Next Generation Nuclear Plant revived

24 July 2007

The USA's long-running program to build an advanced hydrogen-producing nuclear reactor system has sprung back into life with a request for expressions of interest.

The US Department of Energy has issued a "request for expressions of interest from prospective industry teams" that want to provide design services for developing the Next Generation Nuclear Plant (NGNP).

NGNP is envisaged as a high-temperature gas-cooled reactor system coupled to a neighbouring hydrogen production facitility. It could also produce electricity and supply process heat. It supports President George Bush's Advanced Energy Initiative, which seeks to enable nuclear energy to replace fossil fuels in the transport and petrochemicals industries.

The program has suffered in recent years from unfavourable budgeting and had been effectively sidelined by the Global Nuclear Energy Partnership (GNEP), which sees Advanced Recycling Reactors (cooled by sodium and fuelled by mixed oxides and actinides) as part of a closed nuclear fuel cycle.

However, in June the Appropriations Committee of the House of Representatives decided that GNEP was too far-sighted and ambitious and the DoE should complete the advanced reactor programs it has already started. Accordingly, it amended FY2007 funding to award GNEP $285 million less than requested and $233 million more to other nuclear programs - including NGNP.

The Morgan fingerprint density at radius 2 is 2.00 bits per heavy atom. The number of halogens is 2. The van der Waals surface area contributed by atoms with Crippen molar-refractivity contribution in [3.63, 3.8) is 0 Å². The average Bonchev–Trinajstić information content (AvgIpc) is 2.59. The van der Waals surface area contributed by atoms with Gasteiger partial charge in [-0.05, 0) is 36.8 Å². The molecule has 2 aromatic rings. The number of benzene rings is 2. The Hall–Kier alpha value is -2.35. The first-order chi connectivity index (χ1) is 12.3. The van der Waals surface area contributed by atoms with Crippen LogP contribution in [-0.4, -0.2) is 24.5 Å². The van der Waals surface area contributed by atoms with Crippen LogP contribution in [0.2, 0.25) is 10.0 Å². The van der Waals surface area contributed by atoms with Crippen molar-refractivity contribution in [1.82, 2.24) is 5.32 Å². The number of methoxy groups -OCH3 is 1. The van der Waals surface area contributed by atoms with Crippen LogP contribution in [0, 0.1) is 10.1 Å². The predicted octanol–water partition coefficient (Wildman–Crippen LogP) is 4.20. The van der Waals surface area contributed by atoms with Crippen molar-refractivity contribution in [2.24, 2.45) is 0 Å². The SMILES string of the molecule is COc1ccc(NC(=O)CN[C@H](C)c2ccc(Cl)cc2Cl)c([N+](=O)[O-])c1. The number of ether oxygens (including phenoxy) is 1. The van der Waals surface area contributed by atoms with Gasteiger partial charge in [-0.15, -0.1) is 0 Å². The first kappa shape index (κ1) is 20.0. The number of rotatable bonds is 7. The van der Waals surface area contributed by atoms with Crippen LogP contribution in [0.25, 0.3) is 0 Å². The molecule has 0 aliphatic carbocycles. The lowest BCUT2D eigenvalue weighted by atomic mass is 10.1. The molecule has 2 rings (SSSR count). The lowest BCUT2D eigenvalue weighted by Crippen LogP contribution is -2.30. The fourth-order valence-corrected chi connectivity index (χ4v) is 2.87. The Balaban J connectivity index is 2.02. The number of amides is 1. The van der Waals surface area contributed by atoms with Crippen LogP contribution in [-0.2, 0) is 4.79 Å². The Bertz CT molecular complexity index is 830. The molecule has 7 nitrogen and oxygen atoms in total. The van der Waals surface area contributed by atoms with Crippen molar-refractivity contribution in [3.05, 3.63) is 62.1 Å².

Responses to the DoE's call must be submitted by 20 August and would be used to identify a 'pool of candidates' to provide future engineering and design services. The DoE said that the recent announcement builds on the $8 million-worth of pre-conceptual design contracts awarded to Areva, General Atomics and Westinghouse in 2006.

The three companies would be expected to contact the DoE. Westinghouse is part of a coalition of companies supporting the Pebble Bed Modular Reactor (PBMR) for the NGNP project. It is joined by South Africa's PBMR Pty and Institute of Nuclear and New Energy Technology (INET), China's Tsinghua University, the Shaw Group, Sargent and Lundy.

Meanwhile, General Atomics is putting forward its GT-MHR concept, an annular core high-temperature gas-cooled reactor it says is suitable for hydrogren production, while Areva has the similar Antares design.

Further information

US Department of Energy
Global Nuclear Energy Partnership

General Atomics

2008 budgets requested, 2007 budgets not yet approved